This execution was the subject of severe censures. Barbarity, cruelty and murder, were plentifully charged on the Americans, but the impartial of all nations allowed, that it was warranted by the usages of war.1781 It cannot be condemned, without condemning the maxims of  self-preservation, which have uniformly guided the practice of hostile nations. The finer feelings of humanity would have been gratified, by dispensing with the rigid maxims of war in favour of so distinguished an officer, but these feelings must be controlled by a regard for the public safety. Such was the distressed state of the American army, and so abundant were their causes of complaint, that there was much to fear from the contagious nature of treachery. Could it have been reduced to a certainty that there were no more Arnolds in America, perhaps André’s life might have been spared; but the necessity of discouraging farther plots, fixed his fate, and stamped it with the seal of political necessity. If conjectures in the boundless field of possible contingencies were to be indulged, it might be said that it was more consonant to extended humanity to take one life, than by ill timed lenity to lay a foundation, which probably would occasion not only the loss of many, but endanger the independence of a great country.
Though a regard to the public safety imposed a necessity for inflicting the rigors of martial law, yet the rare worth of this unfortunate officer made his unhappy case the subject of universal regret. Not only among the partisans of royal government, but among the firmest American republicans, the friendly tear of sympathy freely flowed, for the early fall of this amiable young man. Some condemned, others justified, but all regretted the fatal sentence which put a period to his valuable life.
This grand project terminated with no other alteration in respect of the British, than that of their exchanging one of their best officers for the worst man in the American army. Arnold was immediately made a Brigadier General, in the service of the King of Great Britain. The failure of the scheme respecting West-Point, made it necessary for him to dispel the cloud, which overshadowed his character, by the performance of some signal service for his new masters. The condition of the American army, afforded him a prospect of doing something of consequence. He flattered himself that by the  allurements of pay and promotion, he should be able to raise a numerous force, from among the distressed American soldiery. He therefore took methods for accomplishing this purpose, by obviating their scruples, and working on their passions.Oct. 7, 1781 His first public measure was issuing an address, directed to the inhabitants of America, dated from New-York, five days after André’s execution. In this he endeavoured to justify himself for deserting their cause. He said “that when he first engaged in it, he conceived the rights of his country to be in danger, and that duty and honor called him to her defence. A redress of grievances was his only aim and object. He however acquiesced in the declaration of independence, although he thought it precipitate. But the reasons that then were offered to justify that measure, no longer could exist, when Great Britain with the open arms of a parent, offered to embrace them as children and to grant the wished for redress. From the refusal of these proposals, and the ratification of the French alliance, all his ideas of the justice and policy of the war were totally changed, and from that time, he had become a professed loyalist.[”] He acknowledged that “in these principles he had only retained his arms and command, for an opportunity to surrender them to Great Britain.” This address was soon followed by another, inscribed to the officers and soldiers of the continental army. This was intended to induce them to follow his example, and engage in the royal service. He informed them, that he was authorised to raise a corps of cavalry and infantry, who were to be on the same footing with the other troops in the British service. To allure the private men, three guineas were offered to each, besides payment for their horses, arms and accoutrements. Rank in the British army was also held out to the American officers, who would recruit and bring in a certain number of men, proportioned to the different grades in military service. These offers were proposed to unpaid soldiers, who were suffering from the want of both food and cloathing, and to officers who were in a great degree obliged to support themselves from their own resources, while they were  spending the prime1781 of their days, and risquing their lives in the unproductive service of Congress. Though they were urged at a time when the paper currency was at its lowest ebb of depreciation, and the wants and distresses of the American army were at their highest pitch, yet they did not produce the intended effect on a single sentinel or officer. Whether the circumstances of Arnold’s case, added new shades to the crime of desertion, or whether their providential escape from the deep laid scheme against West-point, gave a higher tone to the firmness of the American soldiery, cannot be unfolded: But either from these or some other causes, desertion wholly ceased at this remarkable period of the war.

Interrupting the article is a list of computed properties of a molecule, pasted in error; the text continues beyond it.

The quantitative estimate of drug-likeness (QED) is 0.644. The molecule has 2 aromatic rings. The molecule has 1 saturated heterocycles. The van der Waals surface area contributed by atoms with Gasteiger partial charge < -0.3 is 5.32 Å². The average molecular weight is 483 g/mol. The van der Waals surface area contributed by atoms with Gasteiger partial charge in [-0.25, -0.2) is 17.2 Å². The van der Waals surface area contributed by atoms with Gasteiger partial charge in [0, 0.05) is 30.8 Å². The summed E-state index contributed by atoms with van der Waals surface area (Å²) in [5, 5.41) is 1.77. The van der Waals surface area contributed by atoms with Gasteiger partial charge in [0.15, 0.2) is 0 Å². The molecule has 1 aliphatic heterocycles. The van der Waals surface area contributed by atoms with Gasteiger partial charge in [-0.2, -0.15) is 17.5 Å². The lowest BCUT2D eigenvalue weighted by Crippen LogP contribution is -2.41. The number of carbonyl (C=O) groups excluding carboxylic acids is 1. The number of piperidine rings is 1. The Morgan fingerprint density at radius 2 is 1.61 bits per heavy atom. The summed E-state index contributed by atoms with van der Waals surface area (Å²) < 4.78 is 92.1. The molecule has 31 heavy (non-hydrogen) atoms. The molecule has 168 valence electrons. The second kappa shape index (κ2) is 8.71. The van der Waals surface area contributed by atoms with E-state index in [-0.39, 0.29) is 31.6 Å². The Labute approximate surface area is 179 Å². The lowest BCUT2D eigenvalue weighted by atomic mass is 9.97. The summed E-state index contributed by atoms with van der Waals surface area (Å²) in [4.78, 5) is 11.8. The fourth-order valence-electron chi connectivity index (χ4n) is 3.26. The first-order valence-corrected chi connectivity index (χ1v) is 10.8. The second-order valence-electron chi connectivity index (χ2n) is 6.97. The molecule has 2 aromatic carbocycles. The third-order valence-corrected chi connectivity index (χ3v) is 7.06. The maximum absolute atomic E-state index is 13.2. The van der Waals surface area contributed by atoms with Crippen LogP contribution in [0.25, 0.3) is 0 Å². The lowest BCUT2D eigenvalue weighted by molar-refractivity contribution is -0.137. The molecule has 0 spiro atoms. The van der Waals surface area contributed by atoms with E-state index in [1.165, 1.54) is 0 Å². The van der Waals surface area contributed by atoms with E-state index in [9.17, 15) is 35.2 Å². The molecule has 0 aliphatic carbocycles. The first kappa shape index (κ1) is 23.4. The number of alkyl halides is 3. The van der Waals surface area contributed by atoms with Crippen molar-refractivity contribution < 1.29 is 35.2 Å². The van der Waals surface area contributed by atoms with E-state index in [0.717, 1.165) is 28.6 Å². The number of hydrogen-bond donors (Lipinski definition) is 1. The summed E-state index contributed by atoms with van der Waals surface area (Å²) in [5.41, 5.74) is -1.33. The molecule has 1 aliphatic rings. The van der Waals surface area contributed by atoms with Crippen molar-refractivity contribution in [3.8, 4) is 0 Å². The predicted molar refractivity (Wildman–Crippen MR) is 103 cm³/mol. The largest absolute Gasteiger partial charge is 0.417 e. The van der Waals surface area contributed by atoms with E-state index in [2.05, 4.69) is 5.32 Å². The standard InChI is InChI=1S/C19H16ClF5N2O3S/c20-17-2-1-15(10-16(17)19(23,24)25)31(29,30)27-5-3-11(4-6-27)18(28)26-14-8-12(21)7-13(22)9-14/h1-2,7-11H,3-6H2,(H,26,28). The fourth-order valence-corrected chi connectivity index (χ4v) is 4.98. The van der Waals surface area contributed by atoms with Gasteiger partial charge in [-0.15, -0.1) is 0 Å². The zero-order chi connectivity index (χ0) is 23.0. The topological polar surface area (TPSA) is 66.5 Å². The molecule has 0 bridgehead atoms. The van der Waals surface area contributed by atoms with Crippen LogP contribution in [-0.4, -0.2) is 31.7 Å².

It is matter of reproach to the United States, that they brought into public view a man of Arnold’s character, but it is to the honor of human nature, that a great revolution and an eight years war produced but one. In civil contests, for officers to change sides has not been unusual, but in the various events of the American war, and among the many regular officers it called to the field, nothing occurred that bore any resemblance to the conduct of Arnold. His singular case enforces the policy of conferring high trusts exclusively on men of clean hands, and of withholding all public confidence from those who are subjected to the dominion of pleasure.
Nov. 28A gallant enterprize of Major Talmadgc about this time shall close this chapter. He crossed the sound to Long-Island with 80 men, made a circuitous march of 20 miles to Fort-George, and reduced it without any other loss than that of one private man wounded. He killed and wounded eight of the enemy, captured a Lt. Colonel, a Captain and 55 privates.